Soccer field may be excavated

FALL CITY _ More than two weeks after Native-American

artifacts were found by crews building a soccer field here, the question of what

will be done next remains undecided.

The King County Park System and the Snoqualmie Tribe are

considering three options. Andy de los Angeles, an ethnoarchaeologist and

former chairman of the Tribe, said two proposals involve excavating the site.

One proposal calls for a complete excavation, while the other recommends

a partial excavation. A third option is to cover up the site.

But de los Angeles said the artifacts shouldn't have been dug up

in the first place.

"They didn't follow our recommendation when I was chairman.

… We knew there was a site there," he said.

De los Angeles said the Tribe had previously recommended that

instead of removing soil to level the ground, topsoil should be brought in to

cover the site. That way any artifacts buried in the soil would be protected.

Butch Lovelace, program manager for the King County Park System,

said the county knew of the Tribe's recommendation, but planning for the

soccer field had taken several years, and during that time personnel involved

in the project changed. He said the recommendation didn't make it

through the various personnel changes.

"The project has been going on for a number of years," he said. "The

issues that needed to be communicated were not." Lovelace added,

"There was no deliberate intention or

desire" to not follow the Tribe's recommendation.

Al Dams, spokesman for the King County Park System, and

Charlie Sundberg, preservation planner for the King County Landmark and

Heritage Program, both said it was known more than 10 years ago that the site

contained Native-American artifacts. The soccer field was being constructed

at the county-owned Fall City Community Park near State Route 203

and Neal Road.

"It contains a state-registered archaeological site," Sundberg said.

"I think it was found during the mid-1980s."

Dams said a piece of machinery called a "sod stripper" was used at

the site to remove soil. He said no arrowheads were found during

construction, and as soon as artifacts were discovered by an on-site archaeologist,

work was halted.

"It was found by the archaeologist who was on the site while the

brush clearing was occurring. That's what she was there for," he said.

"What was found was burnt rock, charcoal and flint, which

essentially is fire pits and the stuff you find in

a fire pit," Dams said.

After the artifacts were found, a fence was erected around the site

and members of the Tribe camped there to protect it. De los Angeles said that

just days after the artifacts were discovered, looting occurred.

"The site was already vandalized," he said.

The artifacts were found by an archaeologist from Northwest

Archaeological Associates of Seattle. Northwest Archaeological Associates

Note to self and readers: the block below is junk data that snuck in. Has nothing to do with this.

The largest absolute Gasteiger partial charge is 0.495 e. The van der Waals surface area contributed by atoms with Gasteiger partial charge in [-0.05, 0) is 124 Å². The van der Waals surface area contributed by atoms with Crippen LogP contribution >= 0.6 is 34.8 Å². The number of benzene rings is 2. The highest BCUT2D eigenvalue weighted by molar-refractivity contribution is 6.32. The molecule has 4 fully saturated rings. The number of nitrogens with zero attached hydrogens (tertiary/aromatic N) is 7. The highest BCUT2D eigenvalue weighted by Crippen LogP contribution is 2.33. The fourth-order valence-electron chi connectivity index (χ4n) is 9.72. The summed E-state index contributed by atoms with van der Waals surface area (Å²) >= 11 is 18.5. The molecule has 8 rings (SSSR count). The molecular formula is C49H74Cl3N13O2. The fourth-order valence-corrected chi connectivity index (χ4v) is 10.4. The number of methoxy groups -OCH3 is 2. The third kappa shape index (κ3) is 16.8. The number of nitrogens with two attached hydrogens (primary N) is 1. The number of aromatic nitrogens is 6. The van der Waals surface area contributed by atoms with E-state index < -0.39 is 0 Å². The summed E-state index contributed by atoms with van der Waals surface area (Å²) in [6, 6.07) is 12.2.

had contracted with the Snoqualmie Valley Youth Soccer Association,

which was building the soccer field.

When contacted, Chris Miss, the archaeologist at the site, referred

questions to county park officials and the Tribe.

Soon after the materials were found, a meeting was held

between the different parties to discuss the findings. Dams said nothing was

decided at the meeting, including what to do with the artifacts that were dug up.

"You could just cover up the site. You could excavate the site.

Potentially those are the two options," he said.

"Now how we move forward and still build a soccer field is


De los Angeles said the site dates back 3,500 years, but that

could change.

"We could see it as an older site if we are allowed to collect data,"

he said.

He said he expects the artifacts that were recovered would eventually

be given back to the Tribe, and, "If we find remains, of course, they'll be


Bud Raisio, president of the Snoqualmie Valley Youth Soccer

Association, said the prospects for completing the soccer field are grim.

The new field was supposed to help the organization's bulging roster,

which currently serves more than 2,000 Valley kids, 5 to 17 years old. The

association fields approximately 250 teams.

Without a new soccer field, Raisio said, it's possible more kids won't

be able to play.

"In a couple of areas we have restricted participation because of

lack of playing space," he said. Because of the work stoppage on the site, he

said, "This will be more frequent."

Raisio said the association was building a full-sized soccer

field, which could be divided into smaller playing fields.

"The Fall City field was just going to be such a perfect site for us,"

he said.

The field was being paid for with a county Youth Sports Facility

Grant. The county approved $50,000 for the site, while the soccer association

contributed $25,000.

But with no soccer field and no definitive word on what will

happen to the site, Raisio said the association has moved on to "Plan B."

"We're out searching again (for another site)," he said.

Dams said he is optimistic a soccer field will eventually be located

on the land.

"I just will say we haven't given up on the project," he said,

although he warned, "There will not be a soccer field this year. That's for sure."

Lovelace said the county wants to work with the Tribe to arrive at a

solution, but it won't happen overnight.

"This is new territory for a number of people. We don't want to

rush ahead and do the wrong thing," he said.

"The relationship with the Tribe is important to us, and we don't want

to move too quickly without having a clear directive from (the Tribe) and

a clear understanding."

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